Thursday, June 3, 2010
The Girl With the Dragon Tattoo ***1/2
Director: Niels Arden Oplev
Cast: Noomi Rapace, Michael Nyqvist,
Sven-Bertil Taube, Peter Haber, Marika Lagercrant
Lena Endre, Björn Granat, Peter Andersson
A lesson in how to make a thriller, The Girl With the Dragon Tattoo is the first entry in the film versions of the late Stieg Larsson's Millennium novels.
Remaining faithful to its paperback spirit, it relentlessly tries to turn each scene into the equivalent of an addictive page turner; therefore, it has a familiar structure, accumulating cliffhangers and a climax that makes sure you end up craving more.
Its twisty, noir inspired, plot finds its inspiration in the likeliest of sources: the teaming of the odd couple.
In this case it's Mikael Blomkvist (Nyqvist) and Lisbeth Salander (Rapace). Blomkvist is a disgraced financial journalist who has just been sentenced to three months in jail after a scandalous libel suit involving a prominent industrialist (Stefan Sauk).
Salander is an introverted, goth, twenty something who specializes in hacking computers, hi-tech investigation and beating the crap out of people who abuse her (including her legal guardian played with disgusting sexual hunger by the sinister Andersson).
When Blomkvist is hired by octogenarian millionaire Henrik Vanger (Taube) to investigate the mysterious disappearance of his niece Harriet, more than forty years before, he acquires an essential ally in Lisbeth.
How they meet is both part of the film's tendency to pull aces out of its sleeve and also one of its most fascinating propositions; for it wonders how much fate and determination have to do with this particular genre.
In the way the two main characters seem to reach out to each other, we are left trying to make sense about the way we influence our own perception.
Choices therefore are an essential part of the plot, "we choose who we are" exclaims Lisbeth as Mikael tries to understand her actions.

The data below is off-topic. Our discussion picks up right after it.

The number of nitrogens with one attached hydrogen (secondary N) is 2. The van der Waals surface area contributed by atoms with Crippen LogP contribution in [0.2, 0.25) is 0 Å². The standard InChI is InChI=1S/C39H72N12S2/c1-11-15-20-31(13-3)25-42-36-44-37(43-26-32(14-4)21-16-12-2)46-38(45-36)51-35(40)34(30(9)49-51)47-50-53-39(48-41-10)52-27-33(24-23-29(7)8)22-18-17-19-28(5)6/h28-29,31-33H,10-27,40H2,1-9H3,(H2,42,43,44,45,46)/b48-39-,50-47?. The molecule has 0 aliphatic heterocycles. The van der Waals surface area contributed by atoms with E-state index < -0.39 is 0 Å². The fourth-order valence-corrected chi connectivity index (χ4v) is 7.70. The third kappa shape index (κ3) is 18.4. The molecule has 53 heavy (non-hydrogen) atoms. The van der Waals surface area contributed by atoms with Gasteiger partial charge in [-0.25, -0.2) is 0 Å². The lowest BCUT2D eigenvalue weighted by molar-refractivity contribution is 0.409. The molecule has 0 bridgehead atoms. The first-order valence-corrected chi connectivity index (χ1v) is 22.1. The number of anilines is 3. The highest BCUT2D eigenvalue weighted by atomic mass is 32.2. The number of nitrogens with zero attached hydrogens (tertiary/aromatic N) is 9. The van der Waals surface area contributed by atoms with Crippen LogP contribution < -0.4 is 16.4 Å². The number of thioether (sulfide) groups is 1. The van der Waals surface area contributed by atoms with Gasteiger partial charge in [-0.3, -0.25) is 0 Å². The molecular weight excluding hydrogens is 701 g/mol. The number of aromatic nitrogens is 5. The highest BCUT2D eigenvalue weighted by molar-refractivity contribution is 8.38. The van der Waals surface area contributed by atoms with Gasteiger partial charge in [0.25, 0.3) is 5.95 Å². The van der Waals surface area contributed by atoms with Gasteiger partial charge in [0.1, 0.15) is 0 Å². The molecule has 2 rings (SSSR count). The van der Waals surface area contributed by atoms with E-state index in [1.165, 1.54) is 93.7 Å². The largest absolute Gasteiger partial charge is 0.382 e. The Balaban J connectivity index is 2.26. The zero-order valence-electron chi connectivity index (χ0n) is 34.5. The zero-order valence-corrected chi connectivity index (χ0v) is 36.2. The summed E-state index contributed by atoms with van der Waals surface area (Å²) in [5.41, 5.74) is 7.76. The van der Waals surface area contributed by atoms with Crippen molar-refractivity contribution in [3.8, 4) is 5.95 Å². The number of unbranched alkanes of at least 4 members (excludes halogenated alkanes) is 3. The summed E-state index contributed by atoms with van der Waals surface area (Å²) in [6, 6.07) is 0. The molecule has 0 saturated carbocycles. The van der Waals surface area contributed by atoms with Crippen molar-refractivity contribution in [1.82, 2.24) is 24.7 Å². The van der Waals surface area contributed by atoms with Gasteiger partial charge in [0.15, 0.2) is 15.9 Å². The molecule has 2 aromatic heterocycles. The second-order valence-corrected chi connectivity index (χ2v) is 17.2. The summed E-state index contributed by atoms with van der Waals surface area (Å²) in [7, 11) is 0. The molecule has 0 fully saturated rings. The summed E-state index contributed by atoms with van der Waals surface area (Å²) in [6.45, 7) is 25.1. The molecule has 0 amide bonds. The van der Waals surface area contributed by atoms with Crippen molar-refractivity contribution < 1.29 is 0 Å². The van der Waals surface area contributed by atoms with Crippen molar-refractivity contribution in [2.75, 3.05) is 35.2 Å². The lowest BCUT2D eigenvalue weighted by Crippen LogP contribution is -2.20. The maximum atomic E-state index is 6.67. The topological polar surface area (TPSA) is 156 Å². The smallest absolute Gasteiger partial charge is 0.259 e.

Yet this seemingly simple statement captures the major theme explored in the movie which is the primal human need to find itself by revisiting its history.
Instead of running away from things that have hurt them Mikael and Lisbeth appear to be drawn to the perpetuation of painful patterns.
Mikael hesitates for merely a second when asked by Vanger to take on a potentially dangerous case; is it his need to satiate his journalistic hunger with a good story or is he still unaware that his work can directly affect his life?
Lisbeth too is pulled by the force of Harriet's disappearance despite the eventual realization that she might be running into some of her own life experiences in the hellish process.
Is the author trying to give them catharsis by all means or does this path reek of masochism? If so can catharsis be related to masochism?
What results so compelling about the movie is that the central mystery they're trying to solve is half as intriguing as the mystery of who Mikael and Lisbeth are.
And considering that Harriet's disappearance is connected to Nazis, rape revenge, dark family traditions, corruption and fake evidence, you can imagine just how mysterious the people investigating it must be.
The Girl With the Dragon Tattoo owes itself mostly to the power of its great actors. Nyqvist is perfect as Mikael. His strange handsomeness contributes highly to make him likable in a way you just can't understand at first.
Full of self love, determination and an overcoming passion for his job he's the ultimate middle aged man.
Rapace's Lisbeth is an enigmatic creature made more appealing by her unconventional heroine qualities. Far from being an angel, she uses her own personal experiences to seek what might be an ultimate revenge on the men who wrong her (the Swedish title of the film is Men Who Hate Women) but more than a postmodern take on the action hero, Rapace makes Lisbeth someone completely human.
Her character is a complex hybrid of female empowerment and male fantasy. On one hand she's a rebel violent woman who takes justice on her own hands and has no problem going to bed with men or women.
The way she gets sex with Mikael out of the way halfway through the running time is a darkly funny moment in which the movie affirms to us that it has no concern for maintaining sexual tension...there are more important things to deal with here.
Yet Lisbeth is also an exciting male dream; the kick-ass woman who doesn't make a big deal out of sex and fulfills every cliché adolescent male dream.
How does Lisbeth reach a compromise between female identity and male fantasy is testament to Rapace's talents.
An incredibly exciting, if not entirely original thriller (there's not an overlapping of text, music and images montage it can resist) The Girl With the Dragon Tattoo thrives in its ability to find new joys in traditional structures, with its moody cinematography, iconic star making performances and inventive direction it dares you not to feel refreshed by its familiarity.